Looking for something different to do with your little ones? Why not visit the Everton murals located in the Tanjong Pagar district? They were painted by (you guessed it!) Yip Yew Chong, who wanted to depict scenes from his childhood days. Although his murals portray simple scenes from everyday life, they evoke a sense of nostalgia about the kampong, small community feel of Singapore from decades ago. There are three sets of his paintings on Everton Road and Spottiswoode Park, titled “Amah”, “Provision Shop”, and “Barber” (you can find a map of the Everton murals here).`

Why not take your kids along and ask them questions about what they see in the paintings? When I took my son here, he had a great time making up stories about what he saw painted on the walls. It’s open air, it’s simple fun, it’s free!

Joo Chiat

joo chiat mural by ernest zacharevic

We love this cheeky mural (fittingly located across from a playground) that was painted by infamous Penang street artist Ernest Zacharevic, whom the BBC calls “Malaysia’s answer to Banksy”. Kids will also love the playground and cute little green space with shaded benches and exercise equipment. You’ll find them at Joo Chiat Terrace Park at the corner of Joo Chiat Terrace and Everitt Road.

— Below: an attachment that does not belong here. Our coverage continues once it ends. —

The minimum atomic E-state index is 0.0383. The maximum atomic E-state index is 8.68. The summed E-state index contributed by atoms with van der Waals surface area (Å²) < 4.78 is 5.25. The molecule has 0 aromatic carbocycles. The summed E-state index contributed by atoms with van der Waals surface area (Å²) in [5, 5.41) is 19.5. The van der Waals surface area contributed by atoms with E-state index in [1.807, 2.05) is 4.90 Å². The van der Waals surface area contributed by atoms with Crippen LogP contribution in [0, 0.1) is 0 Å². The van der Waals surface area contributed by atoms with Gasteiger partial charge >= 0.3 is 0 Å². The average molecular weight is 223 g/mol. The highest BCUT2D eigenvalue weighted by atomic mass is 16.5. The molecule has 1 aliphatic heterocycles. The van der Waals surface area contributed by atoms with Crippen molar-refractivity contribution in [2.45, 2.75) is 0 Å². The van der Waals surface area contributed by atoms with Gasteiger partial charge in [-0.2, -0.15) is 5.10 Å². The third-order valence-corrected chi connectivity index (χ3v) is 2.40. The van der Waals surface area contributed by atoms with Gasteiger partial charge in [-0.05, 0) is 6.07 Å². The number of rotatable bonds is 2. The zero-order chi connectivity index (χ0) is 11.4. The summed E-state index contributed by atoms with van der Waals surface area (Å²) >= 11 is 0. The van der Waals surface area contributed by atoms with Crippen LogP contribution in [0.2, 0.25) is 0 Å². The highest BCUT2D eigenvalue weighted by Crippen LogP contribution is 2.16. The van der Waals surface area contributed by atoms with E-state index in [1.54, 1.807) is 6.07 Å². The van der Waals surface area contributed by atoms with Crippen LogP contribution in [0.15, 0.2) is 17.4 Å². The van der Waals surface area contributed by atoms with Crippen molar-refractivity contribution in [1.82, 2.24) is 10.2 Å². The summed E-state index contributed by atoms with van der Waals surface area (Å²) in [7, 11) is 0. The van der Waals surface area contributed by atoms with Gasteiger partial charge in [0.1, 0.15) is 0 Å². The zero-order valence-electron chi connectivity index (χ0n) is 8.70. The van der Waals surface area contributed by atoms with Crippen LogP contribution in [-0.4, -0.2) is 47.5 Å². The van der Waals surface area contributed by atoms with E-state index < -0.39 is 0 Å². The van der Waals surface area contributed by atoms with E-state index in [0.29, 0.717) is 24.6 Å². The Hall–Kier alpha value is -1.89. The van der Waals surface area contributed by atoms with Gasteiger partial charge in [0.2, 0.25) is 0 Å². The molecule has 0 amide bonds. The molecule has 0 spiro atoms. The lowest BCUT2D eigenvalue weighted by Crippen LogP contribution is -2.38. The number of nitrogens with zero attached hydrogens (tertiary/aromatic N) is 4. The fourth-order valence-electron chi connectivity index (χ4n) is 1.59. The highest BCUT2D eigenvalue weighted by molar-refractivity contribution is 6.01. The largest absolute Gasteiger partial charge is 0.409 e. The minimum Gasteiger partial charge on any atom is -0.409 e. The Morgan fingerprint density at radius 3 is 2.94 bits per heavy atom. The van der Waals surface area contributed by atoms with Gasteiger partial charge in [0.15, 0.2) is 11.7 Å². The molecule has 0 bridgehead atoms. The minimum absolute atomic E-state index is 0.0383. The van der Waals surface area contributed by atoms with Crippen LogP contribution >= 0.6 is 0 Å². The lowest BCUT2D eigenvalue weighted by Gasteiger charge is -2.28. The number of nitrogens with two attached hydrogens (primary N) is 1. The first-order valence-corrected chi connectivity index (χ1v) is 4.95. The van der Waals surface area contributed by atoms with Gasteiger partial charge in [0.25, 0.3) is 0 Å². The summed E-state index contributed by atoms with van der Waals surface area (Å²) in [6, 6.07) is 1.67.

Chinatown (approx. 1.7 km walk)

We recommend starting off your Chinatown street art tour on Keong Saik Road (you might want to grab a quick snack from this foodie street before your long-ish walk!). Right next to Loloku Restaurant on Keong Saik Road is a playful backdrop that will catch your eye. Commissioned by The Working Capitol, the artists behind Ripple Root painted a wall of colorful floral motifs, squiggly lines, and whimsical shapes.

Keeping in theme with light-hearted art, make a quick stop at Crucycle (68 Duxton Road). Don’t worry, we’re not suggesting that you step inside the gym for a workout! Rather, it’s to take a photo by the colorful dots painted on the side of the Crucycle building.

Gradually make your way towards Thian Hock Keng Temple (158 Telok Ayer Street). Here, we transition to artwork that is a bit more heavy. Along the 44-meter rear wall of the temple is an impressive work of art by Yip Yew Chong illustrating the hopes and struggles of the early Chinese immigrants as they left their homes in search of a better life in Singapore. The mural has been made behind one of Singapore’s oldest and most important Hokkien temples. What makes this wall art stand out is its augmented reality feature! Technology comes together with art to elevate a heritage site into a cool experience for visitors. Download the app LocoMole to view additional descriptions and images in 3D!